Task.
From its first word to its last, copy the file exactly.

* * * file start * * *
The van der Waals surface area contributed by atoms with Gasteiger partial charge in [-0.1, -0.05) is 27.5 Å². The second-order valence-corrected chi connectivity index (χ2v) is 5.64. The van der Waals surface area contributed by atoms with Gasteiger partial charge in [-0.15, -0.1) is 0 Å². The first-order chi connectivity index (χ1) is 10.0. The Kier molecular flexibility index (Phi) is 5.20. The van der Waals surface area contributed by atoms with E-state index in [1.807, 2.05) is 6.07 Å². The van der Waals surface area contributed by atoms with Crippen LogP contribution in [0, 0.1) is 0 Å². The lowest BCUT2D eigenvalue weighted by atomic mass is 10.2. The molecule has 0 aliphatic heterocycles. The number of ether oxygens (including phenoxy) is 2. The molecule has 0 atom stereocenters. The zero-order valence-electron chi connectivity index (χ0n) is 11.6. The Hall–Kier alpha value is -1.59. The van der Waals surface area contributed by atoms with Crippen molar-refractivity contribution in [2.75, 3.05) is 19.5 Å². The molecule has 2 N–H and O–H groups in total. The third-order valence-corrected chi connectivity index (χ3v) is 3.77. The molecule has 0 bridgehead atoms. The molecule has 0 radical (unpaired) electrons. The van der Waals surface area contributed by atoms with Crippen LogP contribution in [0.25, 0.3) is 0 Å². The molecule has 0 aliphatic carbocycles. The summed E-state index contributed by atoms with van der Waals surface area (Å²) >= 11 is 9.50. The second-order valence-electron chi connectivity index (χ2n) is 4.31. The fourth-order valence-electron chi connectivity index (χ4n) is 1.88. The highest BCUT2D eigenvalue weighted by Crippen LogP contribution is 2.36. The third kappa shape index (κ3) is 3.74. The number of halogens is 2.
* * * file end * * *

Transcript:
The van der Waals surface area contributed by atoms with Gasteiger partial charge in [-0.1, -0.05) is 27.5 Å². The second-order valence-corrected chi connectivity index (χ2v) is 5.64. The van der Waals surface area contributed by atoms with Gasteiger partial charge in [-0.15, -0.1) is 0 Å². The first-order chi connectivity index (χ1) is 10.0. The Kier molecular flexibility index (Phi) is 5.20. The van der Waals surface area contributed by atoms with E-state index in [1.807, 2.05) is 6.07 Å². The van der Waals surface area contributed by atoms with Crippen LogP contribution in [0, 0.1) is 0 Å². The lowest BCUT2D eigenvalue weighted by atomic mass is 10.2. The molecule has 0 aliphatic heterocycles. The number of ether oxygens (including phenoxy) is 2. The molecule has 0 atom stereocenters. The zero-order valence-electron chi connectivity index (χ0n) is 11.6. The Hall–Kier alpha value is -1.59. The van der Waals surface area contributed by atoms with Crippen molar-refractivity contribution in [2.75, 3.05) is 19.5 Å². The molecule has 2 N–H and O–H groups in total. The third-order valence-corrected chi connectivity index (χ3v) is 3.77. The molecule has 0 bridgehead atoms. The molecule has 0 radical (unpaired) electrons. The van der Waals surface area contributed by atoms with Crippen LogP contribution in [0.25, 0.3) is 0 Å². The molecule has 0 aliphatic carbocycles. The summed E-state index contributed by atoms with van der Waals surface area (Å²) >= 11 is 9.50. The second-order valence-electron chi connectivity index (χ2n) is 4.31. The fourth-order valence-electron chi connectivity index (χ4n) is 1.88. The highest BCUT2D eigenvalue weighted by Crippen LogP contribution is 2.36. The third kappa shape index (κ3) is 3.74. The number of halogens is 2.